New Zimbabwe government must prioritize worsening humanitarian crisis: Oxfam
The international aid agency, Oxfam, has cautiously welcomed steps in Zimbabwe to form a government of national unity, ending months of political deadlock. Oxfam calls on the new government to urgently address the rapidly deteriorating humanitarian situation inside the country, which is gripped by cholera and where more than half the population is in need of food aid.
“We hope the government of national unity can prioritize the humanitarian crisis and mobilize all the resources it can to make swift recovery possible while working to bring broader stability to the country”, said Oxfam’s country director in Zimbabwe, Peter Mutoredzanwa.
Oxfam also urges the new government to create the space for the active engagement of civil society in partnership to rebuild Zimbabwe. Civil society has a critical role to play in the current humanitarian crisis and the longer-term development of the country. Oxfam also asks the new government to ensure that beyond access to basic needs, people’s rights to freedom of expression, movement and security are respected and protected.
“We’re calling on the new government to remove all constraints and enable our staff and staff of other civil society organizations to be able to carry out their work on the ground freely and effectively,” Mutoredzanwa said.
As a direct result of the deteriorating socio-economic conditions in the country, Zimbabwe is currently struggling to control the worst- ever outbreak of cholera in its history, fuelled by the collapse of the country’s public health and water systems. The cholera epidemic has claimed more than 3,000 lives, and infected more than 69,000 people. In addition, nearly seven million people, more than half the population, are relying on food hand-outs because of serious food shortages. Seriously weakened, they are more vulnerable and therefore unable to fight cholera.
Hyperinflation and the dollarization of the economy has meant millions have been unable to access basic food staples, increasing the number of people needing food aid in both urban and rural areas.
This year’s harvest is predicted to be even worse than last year’s and food shortages could continue into 2010. As well as dealing with immediate needs, Oxfam believes the new unity government and donors must examine ways of providing longer-term help, including inputs for farmers to prevent future food emergencies and food insecurity; and ensuring communities have access to clean water.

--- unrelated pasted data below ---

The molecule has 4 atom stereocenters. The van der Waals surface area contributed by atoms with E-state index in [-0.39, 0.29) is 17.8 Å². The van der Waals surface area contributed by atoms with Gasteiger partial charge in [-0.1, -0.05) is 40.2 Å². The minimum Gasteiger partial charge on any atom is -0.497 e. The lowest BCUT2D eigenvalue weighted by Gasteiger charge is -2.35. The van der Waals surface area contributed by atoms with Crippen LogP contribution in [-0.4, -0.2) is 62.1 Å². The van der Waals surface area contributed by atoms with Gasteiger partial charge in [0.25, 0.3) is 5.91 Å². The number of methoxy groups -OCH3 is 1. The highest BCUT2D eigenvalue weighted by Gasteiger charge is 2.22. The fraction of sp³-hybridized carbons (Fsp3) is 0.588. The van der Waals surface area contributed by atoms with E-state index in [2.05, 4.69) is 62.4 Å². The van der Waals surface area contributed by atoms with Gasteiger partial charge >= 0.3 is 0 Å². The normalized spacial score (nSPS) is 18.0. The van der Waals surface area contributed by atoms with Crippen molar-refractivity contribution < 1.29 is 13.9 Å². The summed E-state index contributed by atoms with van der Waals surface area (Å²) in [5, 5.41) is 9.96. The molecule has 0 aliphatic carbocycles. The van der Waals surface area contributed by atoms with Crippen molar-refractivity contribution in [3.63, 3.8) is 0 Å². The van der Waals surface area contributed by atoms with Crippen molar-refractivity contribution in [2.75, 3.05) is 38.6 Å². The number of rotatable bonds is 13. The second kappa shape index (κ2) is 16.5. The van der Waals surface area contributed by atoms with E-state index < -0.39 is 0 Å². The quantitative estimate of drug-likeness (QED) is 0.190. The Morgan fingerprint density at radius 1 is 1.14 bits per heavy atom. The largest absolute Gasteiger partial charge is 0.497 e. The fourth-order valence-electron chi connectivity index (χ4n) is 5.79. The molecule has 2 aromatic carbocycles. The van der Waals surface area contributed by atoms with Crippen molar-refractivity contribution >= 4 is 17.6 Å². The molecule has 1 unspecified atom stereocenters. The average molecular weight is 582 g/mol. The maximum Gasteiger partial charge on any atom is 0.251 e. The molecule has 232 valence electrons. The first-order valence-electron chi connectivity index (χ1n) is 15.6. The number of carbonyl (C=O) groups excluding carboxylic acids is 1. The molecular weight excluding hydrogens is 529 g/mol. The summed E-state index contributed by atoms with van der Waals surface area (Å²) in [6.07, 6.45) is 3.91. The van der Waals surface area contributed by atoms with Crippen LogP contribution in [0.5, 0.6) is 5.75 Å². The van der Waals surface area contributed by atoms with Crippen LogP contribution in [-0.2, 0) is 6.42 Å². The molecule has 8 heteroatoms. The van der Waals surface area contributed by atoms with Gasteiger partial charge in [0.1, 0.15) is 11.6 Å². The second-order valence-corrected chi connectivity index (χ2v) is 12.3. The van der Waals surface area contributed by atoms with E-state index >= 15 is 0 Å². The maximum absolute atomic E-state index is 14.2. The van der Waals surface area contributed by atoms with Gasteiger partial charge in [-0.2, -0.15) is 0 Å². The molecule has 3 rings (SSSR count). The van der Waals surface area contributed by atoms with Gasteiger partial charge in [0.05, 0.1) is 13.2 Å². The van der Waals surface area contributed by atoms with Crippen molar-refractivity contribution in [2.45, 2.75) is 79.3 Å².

Oxfam calls for specific attention to be paid to the impact of this tragedy on women and girls – who bear the brunt of the HIV epidemic, are most affected by the deterioration of basic services and the lack of farm inputs.
While several governments have said they will only restore substantial aid to Zimbabwe when there is concrete evidence of political and economic reform, Oxfam urges donors to explore innovative ways to channel emergency resources to people who urgently need help and for existing pledges of aid to be translated into funds on the ground.
Oxfam supports calls for the creation of transparent mechanisms with clear benchmarks, supported by regional bodies like the African Union (AU) and Southern African Development Community (SADC), to monitor the implementation of the power-sharing agreement and policies of the new government.
One key benchmark will be an open environment where civil society organizations can freely engage in a wider dialogue with the government as part of longer-term efforts to seek a resolution of Zimbabwe’s problems.
Notes to Editors
Oxfam is working with the UN World Food Program in distributing monthly food aid to vulnerable families. Oxfam is helping to feed nearly 250,000 people in three districts of Midlands province, in central Zimbabwe, some of the most food insecure areas in the country.
In order to stem the growth of cholera, Oxfam is currently distributing hygiene kits, which include water purification tablets and soap, to 620,000 people. A further 425,000 people are being helped through urban public health programs such as drilling boreholes to provide clean water supplies. We have reached 750, 000 people with cholera prevention messages, using posters/leaflets, drama groups, house-to-house visits and awareness meetings.